Raw fennel has a distinct anise flavor and smell, and our spring fennel is young, delicate and tender. Sautéed or roasted fennel is excellent paired with broiled fish and a touch of butter and lemon. My favorite ways to use fennel is to sauté sliced fennel with onion and some Italian sausage. Then add it to hot pasta, mix in some jarred tomatoes, wilted swiss chard or mushrooms, add olive oil on top and sprinkle with freshly grated parmesan cheese and salt to taste.  
Recipes from the Farm Kitchen

Salad Turnip, Fennel and Cucumber Salad

1 head young fennel
3-4 salad turnips, tops removed
1 medium­ size cucumber
1/2 teaspoon sugar
Salt and freshly ground white pepper to taste
2 tablespoons white vinegar
2 tablespoons olive or vegetable oil
2 tablespoons chopped fresh dill
Trim the fennel, leaving only the white bulb at the bottom. Cut the bulb in half and cut into thin slices. Slice the turnips into thin slices. Split the cucumbers in half and scoop out the seeds with a spoon. Slice them crosswise. Place the slices of fennel and cucumber in a mixing bowl. Add the remaining ingredients and toss to blend. Salt and pepper to taste, serve.

Fettuccine Pasta With Shaved Asparagus and Pea Pesto
1 pound thick asparagus stalks, trimmed
1 1/2 cups fresh or thawed frozen English green peas
2 tablespoons chopped fresh mint
1 tablespoon pine nuts, toasted
1 1/4 teaspoons kosher salt
2 ounces finely grated Parmigiano Reggiano cheese (about 1/2 cup), divided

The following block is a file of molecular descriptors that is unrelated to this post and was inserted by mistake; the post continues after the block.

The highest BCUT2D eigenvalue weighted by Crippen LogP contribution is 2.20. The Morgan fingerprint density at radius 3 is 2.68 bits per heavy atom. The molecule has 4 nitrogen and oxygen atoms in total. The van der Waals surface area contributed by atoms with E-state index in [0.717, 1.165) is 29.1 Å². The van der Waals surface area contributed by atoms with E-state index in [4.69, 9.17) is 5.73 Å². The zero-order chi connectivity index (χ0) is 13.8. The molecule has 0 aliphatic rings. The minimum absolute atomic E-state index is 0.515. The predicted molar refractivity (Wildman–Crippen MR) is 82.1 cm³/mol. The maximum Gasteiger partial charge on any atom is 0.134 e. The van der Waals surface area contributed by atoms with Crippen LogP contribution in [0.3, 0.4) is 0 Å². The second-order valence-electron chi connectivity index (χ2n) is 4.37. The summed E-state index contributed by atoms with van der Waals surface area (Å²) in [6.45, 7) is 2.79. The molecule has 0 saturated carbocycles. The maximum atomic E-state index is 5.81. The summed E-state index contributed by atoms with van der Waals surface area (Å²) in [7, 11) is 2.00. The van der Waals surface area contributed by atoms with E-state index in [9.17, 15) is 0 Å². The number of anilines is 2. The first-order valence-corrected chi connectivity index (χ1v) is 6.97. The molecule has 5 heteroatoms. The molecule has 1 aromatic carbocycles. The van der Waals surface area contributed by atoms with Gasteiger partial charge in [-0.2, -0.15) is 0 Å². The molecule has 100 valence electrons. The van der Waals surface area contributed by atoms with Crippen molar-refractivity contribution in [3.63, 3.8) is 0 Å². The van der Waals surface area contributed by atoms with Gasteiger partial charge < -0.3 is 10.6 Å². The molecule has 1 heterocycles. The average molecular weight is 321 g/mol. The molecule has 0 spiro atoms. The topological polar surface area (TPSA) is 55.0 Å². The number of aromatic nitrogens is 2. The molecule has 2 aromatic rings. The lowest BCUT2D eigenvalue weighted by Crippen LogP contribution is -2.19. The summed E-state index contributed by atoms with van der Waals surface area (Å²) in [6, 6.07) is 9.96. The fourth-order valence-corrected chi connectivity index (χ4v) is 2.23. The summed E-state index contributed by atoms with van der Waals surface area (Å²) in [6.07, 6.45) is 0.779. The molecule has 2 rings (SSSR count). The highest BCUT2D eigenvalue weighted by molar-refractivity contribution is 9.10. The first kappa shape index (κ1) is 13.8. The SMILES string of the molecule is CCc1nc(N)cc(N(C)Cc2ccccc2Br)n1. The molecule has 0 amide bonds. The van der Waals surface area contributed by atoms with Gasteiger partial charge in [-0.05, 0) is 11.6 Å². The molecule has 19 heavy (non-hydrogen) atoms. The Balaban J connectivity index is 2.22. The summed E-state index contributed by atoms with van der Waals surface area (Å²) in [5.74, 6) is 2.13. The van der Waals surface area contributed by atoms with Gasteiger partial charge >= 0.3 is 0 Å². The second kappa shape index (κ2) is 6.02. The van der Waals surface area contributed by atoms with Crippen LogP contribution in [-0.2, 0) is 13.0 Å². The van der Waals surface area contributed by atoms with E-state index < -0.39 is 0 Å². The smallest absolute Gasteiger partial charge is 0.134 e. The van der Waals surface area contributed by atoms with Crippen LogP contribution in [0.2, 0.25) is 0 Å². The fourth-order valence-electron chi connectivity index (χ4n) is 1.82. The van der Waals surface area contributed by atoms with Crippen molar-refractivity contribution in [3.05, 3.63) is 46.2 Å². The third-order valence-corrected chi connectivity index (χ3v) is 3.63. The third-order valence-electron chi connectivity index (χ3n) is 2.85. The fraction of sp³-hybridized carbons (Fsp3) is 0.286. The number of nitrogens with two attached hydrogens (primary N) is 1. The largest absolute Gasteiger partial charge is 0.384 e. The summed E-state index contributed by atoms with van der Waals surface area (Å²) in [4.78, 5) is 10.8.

1-2 green garlic, chopped 3 tablespoons extra-virgin olive oil
12 ounces uncooked fettuccine pasta
Use a vegetable peeler to shave asparagus stalks into long, thin strips (about 4 cups shaved asparagus). Combine peas, mint, nuts, salt, half of cheese, and garlic in a food processor; pulse until a chunky puree forms. With motor running, slowly add oil, pouring in a thin, steady stream until a smoother puree forms.
Fill a 12-inch high-sided skillet with 2 inches water. Bring water to a boil over high. Add pasta to skillet, and completely submerge; cook until al dente, about 8 to 12 minutes. Reserve 1/2 cup cooking liquid. Drain pasta; return cooked pasta to pan. Add shaved asparagus to pasta; toss well for 1 minute until asparagus softens slightly. Add pea puree to pasta; toss well to coat. Stir in reserved cooking liquid, 1 tablespoon at a time, until sauce is slightly creamy and thoroughly coats pasta. Top with remaining half of cheese and serve.

Roasted Fennel and Green Garlic with Parmesan
2 tablespoons olive oil
1 green garlic, finely chopped
2-3 baby fennel bulbs, cut horizontally into 1/3-inch thick slices, fronds reserved
Salt and freshly ground black pepper
1/4 cup freshly shredded Parmesan

Preheat the oven to 375 degrees F. Lightly oil the bottom of a small glass baking dish and sprinkle with chopped green garlic. Arrange the fennel in the dish. Sprinkle with salt and pepper, then with the Parmesan. Drizzle with the oil. Bake until the fennel is fork-tender and the top is golden brown, about 45 minutes. Chop enough fennel fronds to equal 2 teaspoons, then sprinkle over the roasted fennel and serve.  Serves 2.   
Next Week's Harvest (our best guess)... salad mix, garlic chives, rainbow swiss chard, asparagus and more!